Much the same could  be said of Berrigan's criticism and journals, both  of which are abundantly represented in Get The Money: The Collected Prose (1961-1983), published by City Lights (eds., Edmund Berrigan, Anslem Berrigan, Alice Notley, Nick Sturm). In entry after entry, Berrigan pursues and captures the presence, and more often than not the essence, of whatever he scrutinises, whether a painting, poem, novel, or person, always in search of its fundamental is-ness. Not defensive "in the presence of the spontaneously beautiful," but, as Berrigan writes in a review of Ron Padgett's In Advance of the Broken Tone Arm, but which might be applied to  himself, "Padgett doesn't really take any chance in beauty's presence; he is simply there." That being the case, Berrigan, as the title of this volume suggests, mockingly pursues payment, knowing that what he is advocating and producing will most likely have little if any monetary value. Though who would have been able to say that there wouldn't one day be a market for what was then thought to be unmarketable. That Berrigan has nothing to lose or gain makes his critiques all the more honest, cogent, personal and playful.  This in an era when the apparent chaos was such that most criticism, with the exception of magazines like Kulchur, were lagging behind, or simply didn't get, what Berrigan was promoting.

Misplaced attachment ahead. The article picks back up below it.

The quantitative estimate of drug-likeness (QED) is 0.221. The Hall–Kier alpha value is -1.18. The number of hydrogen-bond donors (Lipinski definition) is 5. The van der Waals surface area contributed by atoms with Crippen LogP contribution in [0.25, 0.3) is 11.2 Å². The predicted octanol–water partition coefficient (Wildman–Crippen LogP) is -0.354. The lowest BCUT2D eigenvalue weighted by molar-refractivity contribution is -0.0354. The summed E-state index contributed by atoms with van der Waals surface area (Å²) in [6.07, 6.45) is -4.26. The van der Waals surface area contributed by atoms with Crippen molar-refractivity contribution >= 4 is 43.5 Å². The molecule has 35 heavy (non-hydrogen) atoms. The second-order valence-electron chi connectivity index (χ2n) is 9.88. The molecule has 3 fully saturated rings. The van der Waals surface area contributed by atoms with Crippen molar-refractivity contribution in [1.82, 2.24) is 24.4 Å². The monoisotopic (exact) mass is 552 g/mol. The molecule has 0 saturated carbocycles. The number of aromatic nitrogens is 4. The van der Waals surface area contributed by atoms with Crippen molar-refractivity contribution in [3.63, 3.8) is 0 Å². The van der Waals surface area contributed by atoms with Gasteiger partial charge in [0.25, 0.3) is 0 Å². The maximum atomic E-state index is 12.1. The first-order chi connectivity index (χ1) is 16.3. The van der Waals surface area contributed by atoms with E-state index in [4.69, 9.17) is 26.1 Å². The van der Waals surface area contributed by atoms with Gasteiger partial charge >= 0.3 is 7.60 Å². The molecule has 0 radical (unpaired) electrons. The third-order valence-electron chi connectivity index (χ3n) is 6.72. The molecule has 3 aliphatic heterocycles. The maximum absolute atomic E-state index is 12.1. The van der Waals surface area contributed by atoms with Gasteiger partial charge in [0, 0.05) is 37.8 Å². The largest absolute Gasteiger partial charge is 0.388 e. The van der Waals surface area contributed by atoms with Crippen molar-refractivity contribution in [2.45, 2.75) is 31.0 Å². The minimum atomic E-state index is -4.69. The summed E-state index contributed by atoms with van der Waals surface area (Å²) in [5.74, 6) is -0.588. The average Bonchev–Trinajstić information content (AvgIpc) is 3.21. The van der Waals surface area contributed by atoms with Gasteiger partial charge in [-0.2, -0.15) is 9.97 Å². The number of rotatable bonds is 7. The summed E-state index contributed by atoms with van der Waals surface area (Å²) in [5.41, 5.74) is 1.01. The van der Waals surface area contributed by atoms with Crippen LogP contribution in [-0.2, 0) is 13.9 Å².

Coming in at just under 300 pages, Get the Money!, with entries on the likes of Kenward Elmslie, FT Prince,  Red Grooms, Alice Neel, John Ashbery, Frank O'Hara, Anne Waldman, Jim Carroll, Tom Raworth, Joel Oppenheimer, and much more, will surely be this year's favourite commodity for any fetishistic punter with an inkling for  Berrigan's work, or, for that matter,  the New York poetry and art scene during those years. All proof that Berrigan's prose is never less than an extension of his poetry, indicative of his engagement with what is going on around him. As the Whitehead quote Berrigan inserts as the epigraph to his journals, reads,  "What is going to happen is already happening." That word, happening, for better or worse, so synonymous with the era and its sense of community. Likewise, behind the dash-it-off, who-gives-a fuck attitude, Get the Money attests to someone lasered into the push and pull of both public and private with an apparent recklessness that never fails to connect.  Or one could equally say that Berrigan's critique is never less than an extension of the object being criticised. Even if that object is no more than  an opportunity for him to demonstrate his literary chops. As in his "review" of Burroughs' Nova Express, which could be read as a flexing of Berrigan's literary muscles, or as a conscious, if overly enthusiastic, extension of the novel.  Even though, at the other end of the scale, "Frank O'Hara Dead at 40" comes across as a completely straight and touching, but  manufactured, tribute. A case perhaps of Get the Money for real, but not without  feeling.  Just as the occasion dictates, but tame when compared with the following, written in a more familiar manner: